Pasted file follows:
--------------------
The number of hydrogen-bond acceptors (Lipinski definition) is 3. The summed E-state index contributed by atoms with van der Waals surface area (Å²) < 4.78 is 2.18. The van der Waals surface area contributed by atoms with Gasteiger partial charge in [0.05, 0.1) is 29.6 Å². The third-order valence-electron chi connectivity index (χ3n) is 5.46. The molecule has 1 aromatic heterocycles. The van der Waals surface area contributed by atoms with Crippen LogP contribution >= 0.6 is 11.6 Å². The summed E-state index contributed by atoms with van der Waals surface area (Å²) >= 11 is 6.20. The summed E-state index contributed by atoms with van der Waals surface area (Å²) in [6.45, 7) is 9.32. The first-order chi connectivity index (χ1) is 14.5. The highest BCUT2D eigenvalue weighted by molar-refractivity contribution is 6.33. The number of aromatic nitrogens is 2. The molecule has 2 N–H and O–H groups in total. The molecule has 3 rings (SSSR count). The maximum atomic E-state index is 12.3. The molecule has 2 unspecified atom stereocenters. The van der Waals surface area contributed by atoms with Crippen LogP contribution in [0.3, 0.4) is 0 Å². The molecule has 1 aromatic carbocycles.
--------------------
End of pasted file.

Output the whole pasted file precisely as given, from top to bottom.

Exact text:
The number of hydrogen-bond acceptors (Lipinski definition) is 3. The summed E-state index contributed by atoms with van der Waals surface area (Å²) < 4.78 is 2.18. The van der Waals surface area contributed by atoms with Gasteiger partial charge in [0.05, 0.1) is 29.6 Å². The third-order valence-electron chi connectivity index (χ3n) is 5.46. The molecule has 1 aromatic heterocycles. The van der Waals surface area contributed by atoms with Crippen LogP contribution >= 0.6 is 11.6 Å². The summed E-state index contributed by atoms with van der Waals surface area (Å²) >= 11 is 6.20. The summed E-state index contributed by atoms with van der Waals surface area (Å²) in [6.45, 7) is 9.32. The first-order chi connectivity index (χ1) is 14.5. The highest BCUT2D eigenvalue weighted by molar-refractivity contribution is 6.33. The number of aromatic nitrogens is 2. The molecule has 2 N–H and O–H groups in total. The molecule has 3 rings (SSSR count). The maximum atomic E-state index is 12.3. The molecule has 2 unspecified atom stereocenters. The van der Waals surface area contributed by atoms with Crippen LogP contribution in [0.3, 0.4) is 0 Å². The molecule has 1 aromatic carbocycles.